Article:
The fourth elements for both sections 1541.2 and 1541.3 are similar. Under section 1541.2, the property obtained by the defendant must be valued at more than $1,000, whereas, under section 1541.3, the total value of the checks must be more than $2,000, although the amount of each separate check need not equal more than $1,000. Morris v. State,1977 OK CR 267, ¶ 9, 568 P.2d 1303, 1305 (amount in statute at the time was $20). Although the defendant is guilty of a felony if the amount obtained or total value of the checks is $2,000 or more, the range of punishment is dependent on whether the amount obtained or total value of the checks is more or less than $2,500 as well as $15,000.

The fifth element lists the alternative means by which the deception can be accomplished. The Oklahoma Court of Criminal Appeals held in Broadway v. State, 1991 OK CR 113, ¶ 7, 818 P.2d 1253, 1255, that the crime of false-pretense may be committed by means other than a "statement," such as by a trick, deception, false or fraudulent representation, or by a pretense. The trial should select the appropriate means of deception in the instruction so that it fits the actual facts of the case being tried. The crime created by section 1541.3 can be committed only by means of false checks. Therefore, the fourth element of the instruction for section 1541.3 lists only that method of deception.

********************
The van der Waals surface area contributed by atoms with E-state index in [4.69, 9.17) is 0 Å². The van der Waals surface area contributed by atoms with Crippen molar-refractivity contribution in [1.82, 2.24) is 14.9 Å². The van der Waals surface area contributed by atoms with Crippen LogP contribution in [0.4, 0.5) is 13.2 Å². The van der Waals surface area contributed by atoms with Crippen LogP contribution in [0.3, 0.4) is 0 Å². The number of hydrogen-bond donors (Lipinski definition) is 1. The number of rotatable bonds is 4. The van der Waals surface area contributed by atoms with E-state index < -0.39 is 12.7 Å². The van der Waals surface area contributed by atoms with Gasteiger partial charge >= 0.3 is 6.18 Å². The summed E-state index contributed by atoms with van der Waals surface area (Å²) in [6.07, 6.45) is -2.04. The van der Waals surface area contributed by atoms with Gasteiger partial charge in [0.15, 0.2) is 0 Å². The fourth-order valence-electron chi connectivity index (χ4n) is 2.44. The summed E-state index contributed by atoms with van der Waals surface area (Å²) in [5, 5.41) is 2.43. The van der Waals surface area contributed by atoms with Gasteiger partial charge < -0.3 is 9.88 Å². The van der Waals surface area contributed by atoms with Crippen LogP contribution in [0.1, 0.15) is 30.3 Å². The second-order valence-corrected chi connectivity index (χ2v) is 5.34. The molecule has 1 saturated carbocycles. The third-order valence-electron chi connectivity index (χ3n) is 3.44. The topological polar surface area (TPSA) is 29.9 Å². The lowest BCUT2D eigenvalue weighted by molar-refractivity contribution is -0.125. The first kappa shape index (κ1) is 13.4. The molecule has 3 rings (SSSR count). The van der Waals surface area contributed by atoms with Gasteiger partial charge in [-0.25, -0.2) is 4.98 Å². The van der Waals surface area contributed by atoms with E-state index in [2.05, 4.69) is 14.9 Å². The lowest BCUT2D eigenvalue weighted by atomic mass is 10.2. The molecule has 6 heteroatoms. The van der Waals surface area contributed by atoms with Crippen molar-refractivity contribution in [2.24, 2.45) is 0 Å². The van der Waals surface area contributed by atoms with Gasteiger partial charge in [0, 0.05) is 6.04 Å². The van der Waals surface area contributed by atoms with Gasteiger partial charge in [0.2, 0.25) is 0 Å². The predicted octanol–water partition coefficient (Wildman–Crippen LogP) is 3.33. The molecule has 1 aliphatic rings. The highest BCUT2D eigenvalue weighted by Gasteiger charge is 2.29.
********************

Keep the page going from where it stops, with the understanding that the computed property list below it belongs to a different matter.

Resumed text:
The fifth element of section 1541.2 and the fourth element of section 1541.3 indicate that the representation or check must be false.

The sixth element indicates that the defendant must know that a false representation has been made or a false check has been given. Although the statutory language does not indicate explicitly that the defendant must know that the representation or check is false, section 1541.4 creates a presumption of knowledge of lack of sufficient funds to pay the check if it is not paid within five days from the date the check is presented for payment. The presumption of section 1541.4 in conjunction with the general understanding of the elements of false pretense would indicate that the representation or check must be known to be false by defendant. Ross v. State, 1977 OK CR 340, ¶ 7, 572 P.2d 1001, 1003; W. LaFave & A. Scott, Criminal Law § 90, at 666 (1972); R. Perkins, Criminal Law 309 (2d ed. 1969).

In addition to the mens rea of knowledge concerning the falseness of the representation or check, the defendant must also have the intent to cheat and defraud. This is the specific mens rea of the crimes of false pretense. Dunaway v. State, 1977 OK CR 86, ¶ 9, 561 P.2d 103, 106; Moore v. State, 1952 OK CR 140, 250 P.2d 46, 96 Okl. Cr. 118; Beach v. State, 1924 OK CR 187, 230 P. 758, 28 Okl. Cr. 348. Section 1541.4 also creates a presumption of intent to defraud if the defendant fails to pay the check within the specified period.

Section 1541.1 also creates a specific attempted-false-pretense crime. OUJI-CR 5-39 has been drafted for this offense. The only variance between the false-pretense instruction and the attempted-false-pretense instruction is in the first element where "attempting to obtain title" is substituted for "obtaining title."

Since a specific attempt statute exists for false pretense under 21 O.S. 2011, § 1541.1, the State is prohibited from charging an attempted false pretense under the general attempt statutes. See Ex parte Smith, 1952 OK CR 81, 246 P.2d 389, 95 Okl. Cr. 370.

(2003 Supp.)